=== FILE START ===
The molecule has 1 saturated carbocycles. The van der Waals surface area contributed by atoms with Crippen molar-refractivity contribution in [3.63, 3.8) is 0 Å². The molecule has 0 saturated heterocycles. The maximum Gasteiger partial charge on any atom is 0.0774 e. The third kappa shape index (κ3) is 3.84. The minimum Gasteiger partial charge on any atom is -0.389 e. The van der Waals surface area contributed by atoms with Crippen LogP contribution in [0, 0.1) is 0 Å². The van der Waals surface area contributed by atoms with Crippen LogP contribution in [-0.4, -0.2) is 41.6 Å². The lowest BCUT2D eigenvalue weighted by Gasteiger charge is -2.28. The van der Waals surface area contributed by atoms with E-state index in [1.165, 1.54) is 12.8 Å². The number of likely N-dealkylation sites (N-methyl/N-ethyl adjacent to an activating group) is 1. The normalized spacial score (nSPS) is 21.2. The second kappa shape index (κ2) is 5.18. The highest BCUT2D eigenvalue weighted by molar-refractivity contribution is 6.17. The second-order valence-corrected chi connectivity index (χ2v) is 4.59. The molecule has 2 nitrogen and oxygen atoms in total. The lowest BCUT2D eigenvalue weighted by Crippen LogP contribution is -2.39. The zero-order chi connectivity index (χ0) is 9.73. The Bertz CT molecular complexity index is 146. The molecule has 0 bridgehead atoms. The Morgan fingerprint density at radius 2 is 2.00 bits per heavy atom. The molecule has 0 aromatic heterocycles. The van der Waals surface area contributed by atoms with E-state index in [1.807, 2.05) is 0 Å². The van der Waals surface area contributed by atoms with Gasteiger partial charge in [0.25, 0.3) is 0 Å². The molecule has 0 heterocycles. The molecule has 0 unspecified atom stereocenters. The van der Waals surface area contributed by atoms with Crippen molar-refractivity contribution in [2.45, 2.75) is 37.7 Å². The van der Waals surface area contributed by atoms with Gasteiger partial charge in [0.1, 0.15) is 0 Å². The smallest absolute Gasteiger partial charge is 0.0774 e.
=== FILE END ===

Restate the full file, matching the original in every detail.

The molecule has 1 saturated carbocycles. The van der Waals surface area contributed by atoms with Crippen molar-refractivity contribution in [3.63, 3.8) is 0 Å². The molecule has 0 saturated heterocycles. The maximum Gasteiger partial charge on any atom is 0.0774 e. The third kappa shape index (κ3) is 3.84. The minimum Gasteiger partial charge on any atom is -0.389 e. The van der Waals surface area contributed by atoms with Crippen LogP contribution in [0, 0.1) is 0 Å². The van der Waals surface area contributed by atoms with Crippen LogP contribution in [-0.4, -0.2) is 41.6 Å². The lowest BCUT2D eigenvalue weighted by Gasteiger charge is -2.28. The van der Waals surface area contributed by atoms with E-state index in [1.165, 1.54) is 12.8 Å². The number of likely N-dealkylation sites (N-methyl/N-ethyl adjacent to an activating group) is 1. The normalized spacial score (nSPS) is 21.2. The second kappa shape index (κ2) is 5.18. The highest BCUT2D eigenvalue weighted by molar-refractivity contribution is 6.17. The second-order valence-corrected chi connectivity index (χ2v) is 4.59. The molecule has 2 nitrogen and oxygen atoms in total. The lowest BCUT2D eigenvalue weighted by Crippen LogP contribution is -2.39. The zero-order chi connectivity index (χ0) is 9.73. The Bertz CT molecular complexity index is 146. The molecule has 0 bridgehead atoms. The Morgan fingerprint density at radius 2 is 2.00 bits per heavy atom. The molecule has 0 aromatic heterocycles. The van der Waals surface area contributed by atoms with E-state index in [1.807, 2.05) is 0 Å². The van der Waals surface area contributed by atoms with Gasteiger partial charge in [0.25, 0.3) is 0 Å². The molecule has 0 heterocycles. The molecule has 0 unspecified atom stereocenters. The van der Waals surface area contributed by atoms with Crippen molar-refractivity contribution in [2.45, 2.75) is 37.7 Å². The van der Waals surface area contributed by atoms with Gasteiger partial charge in [0.1, 0.15) is 0 Å². The smallest absolute Gasteiger partial charge is 0.0774 e.